On February 23 of this year, 25-year-old Ahmaud Arbery went for a run in Satilla Shores, a neighborhood in the City of Brunswick, Georgia. He was hunted down and shot dead by Travis and Greg McMichael, a white father and son. A video of the slaying eventually surfaced, drawing broad condemnation and calls for justice for Ahmaud Arbery. As a result of mounting public pressure, the father and son were arrested more than two months after the fact. Recently, on the way to our neighborhood park to kick around the soccer ball, I asked Sébastien if he had heard of Ahmaud Arbery.
I was surprised to learn that he knew all about the story. I told him I wanted to talk about how to stay safe when he was by himself. I pointed out that although the social and historical context in the U.S. is different than in Canada, anti-black racism is alive and well in this country. “I know,” he said. I wish you didn’t, I thought. I wish all Sébastien had to think about was just being a twelve-year-old boy. That day, on our way to the park, my son and I talked about avoiding dangerous situations, calling out or walking away from friends who engage in bad behavior and about remaining calm and respectful if stopped or questioned by police.
My husband is white. Our children are fair-skinned, curly-haired and identify as Black. I grew up in a public housing project in Ottawa. By contrast, my kids have had an incredibly privileged and sheltered existence, complete with a spacious comfortable home, a nanny, Caribbean vacations and private schools. I’ve had many conversations with Sébastien’s older sister about race. However, when the latest headline about the victimization of a Black man hits the news, it’s my son’s physical safety that I worry about.
Before Sébastien could change the topic, I asked him how our conversation made him feel. His answer disabused me, it also made me infinitely sad. “It’s sucks but I’m not going to start acting like an activist because I’m not trying to end up in jail or dead.”
When I first heard about Ahmaud Arbery, I secretly prayed that he had no criminal record that could muddy the waters. Then I chided myself for thinking this way. In an ideal world, we should be able to recognize that Arbery had a criminal record and that he was pursued and gunned down in broad daylight while out for a run. What rationalizations will be used to justify the killing of George Floyd by Minneapolis police? In a video filmed by a bystander, a police officer, Derek Chauvin is seen kneeling on Floyd’s neck for almost 8 minutes during an arrest, while the handcuffed African American man begs for air. Floyd later died in hospital. The four police officers involved were fired, Chauvin has been charged with 3rd degree murder, while anger-fueled riots currently threaten to destabilize the City of Minneapolis.
As I write this article, yet another racially charged video has gone viral. In the video, Amy Cooper weaponizes her white privilege by threatening to call the police on Christian Cooper (no relation) to report that an African American man is threatening her life. Amy Cooper then makes good on her threat and calls the police, secure in the assumption that police intervention will work in her favor. Christian Cooper, a Harvard graduate and self-described birder, had admonished Amy Cooper for not leashing her dog in the Central Park Bramble, contrary to posted signage. The fallout for Amy Cooper was swift and unforgiving. She was fired from her job. Her dog was repossessed by the shelter where she adopted it. Worst, Amy Cooper joins the pantheon of Internet-famous racist pariahs.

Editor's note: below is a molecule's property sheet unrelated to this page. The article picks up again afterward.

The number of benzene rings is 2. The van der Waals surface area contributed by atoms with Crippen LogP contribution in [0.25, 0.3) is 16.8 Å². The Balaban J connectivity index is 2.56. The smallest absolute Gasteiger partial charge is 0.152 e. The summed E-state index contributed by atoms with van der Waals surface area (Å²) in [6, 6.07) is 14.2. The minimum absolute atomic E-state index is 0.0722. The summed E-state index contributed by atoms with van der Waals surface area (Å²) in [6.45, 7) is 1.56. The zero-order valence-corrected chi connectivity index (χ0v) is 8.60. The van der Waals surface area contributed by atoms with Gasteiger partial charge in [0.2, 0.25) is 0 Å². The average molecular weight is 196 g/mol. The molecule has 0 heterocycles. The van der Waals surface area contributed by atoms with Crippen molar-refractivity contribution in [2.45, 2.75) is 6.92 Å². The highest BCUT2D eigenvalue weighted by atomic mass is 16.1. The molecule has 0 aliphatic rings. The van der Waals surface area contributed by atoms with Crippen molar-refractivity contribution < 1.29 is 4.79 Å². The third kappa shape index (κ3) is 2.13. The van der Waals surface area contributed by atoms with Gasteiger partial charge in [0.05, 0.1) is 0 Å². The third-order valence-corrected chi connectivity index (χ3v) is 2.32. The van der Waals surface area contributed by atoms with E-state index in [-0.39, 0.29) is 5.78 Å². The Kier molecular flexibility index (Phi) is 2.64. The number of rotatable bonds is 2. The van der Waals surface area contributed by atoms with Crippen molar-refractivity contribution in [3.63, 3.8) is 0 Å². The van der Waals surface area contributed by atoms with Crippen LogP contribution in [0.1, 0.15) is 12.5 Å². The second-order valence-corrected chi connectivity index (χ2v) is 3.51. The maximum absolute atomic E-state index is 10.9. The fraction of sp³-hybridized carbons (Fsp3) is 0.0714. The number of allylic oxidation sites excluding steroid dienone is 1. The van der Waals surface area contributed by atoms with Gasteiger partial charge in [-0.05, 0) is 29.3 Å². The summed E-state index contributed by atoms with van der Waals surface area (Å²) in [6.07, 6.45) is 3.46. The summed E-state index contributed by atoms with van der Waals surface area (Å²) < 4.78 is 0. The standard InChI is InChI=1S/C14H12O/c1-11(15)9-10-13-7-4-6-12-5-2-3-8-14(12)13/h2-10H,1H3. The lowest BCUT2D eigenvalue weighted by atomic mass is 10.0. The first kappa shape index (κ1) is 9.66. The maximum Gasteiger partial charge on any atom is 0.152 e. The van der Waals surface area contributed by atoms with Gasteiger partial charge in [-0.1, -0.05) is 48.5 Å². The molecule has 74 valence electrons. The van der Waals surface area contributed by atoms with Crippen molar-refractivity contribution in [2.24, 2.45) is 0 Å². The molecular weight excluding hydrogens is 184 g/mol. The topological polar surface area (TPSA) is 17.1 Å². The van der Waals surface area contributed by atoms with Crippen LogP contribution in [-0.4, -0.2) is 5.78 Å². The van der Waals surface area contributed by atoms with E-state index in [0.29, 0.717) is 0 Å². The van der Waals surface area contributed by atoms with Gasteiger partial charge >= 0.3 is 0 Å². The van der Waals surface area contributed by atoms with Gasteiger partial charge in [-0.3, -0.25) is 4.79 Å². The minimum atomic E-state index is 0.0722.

We Canadians tend to view these outrageous American headlines from the moral high ground of our righteous indignation. We cling to the delusion that such things never happen in Canada. Yet, isn’t the most chilling part of this latest outrage that Amy Cooper is Ms. Everybody? She studied at the University of Waterloo in Canada. She’s a random woman walking her dog in a park. She’s a mother demanding to see a white doctor who speaks English to treat her son. She’s a nosy neighbor who spots a suspicious-looking Black kid in a hoodie. She’s Justin Trudeau in blackface. What is so unsettling about the Christian Cooper story is that it is a reminder of how easy it is for white people to exercise their power to hurt or dehumanize Black people in 2020, whether they are wielding a gun, institutional privilege or their higher status in society. These incidents are all manifestations of racism, part of a continuum of white privilege, entitlement and violence against Black people.
I hated every minute of the talk with Sébastien, this necessary rite of passage for a Black boy. I’m still unpacking his answer to my question. In Toronto, we may not have shotgun waiving morons in pick-up trucks trolling for Black men, but we do have Amy Coopers. How do I protect my son against the Amy Coopers of the world?
Sandra Rosier is a lawyer licensed to practice in Ontario and Massachusetts. Although she is proud of her long career as a Tax professional, writing is her true calling. Sandra has published several articles focussed on race and career development and is currently working on her first novel. She is a mom of two who lives with her family in Toronto.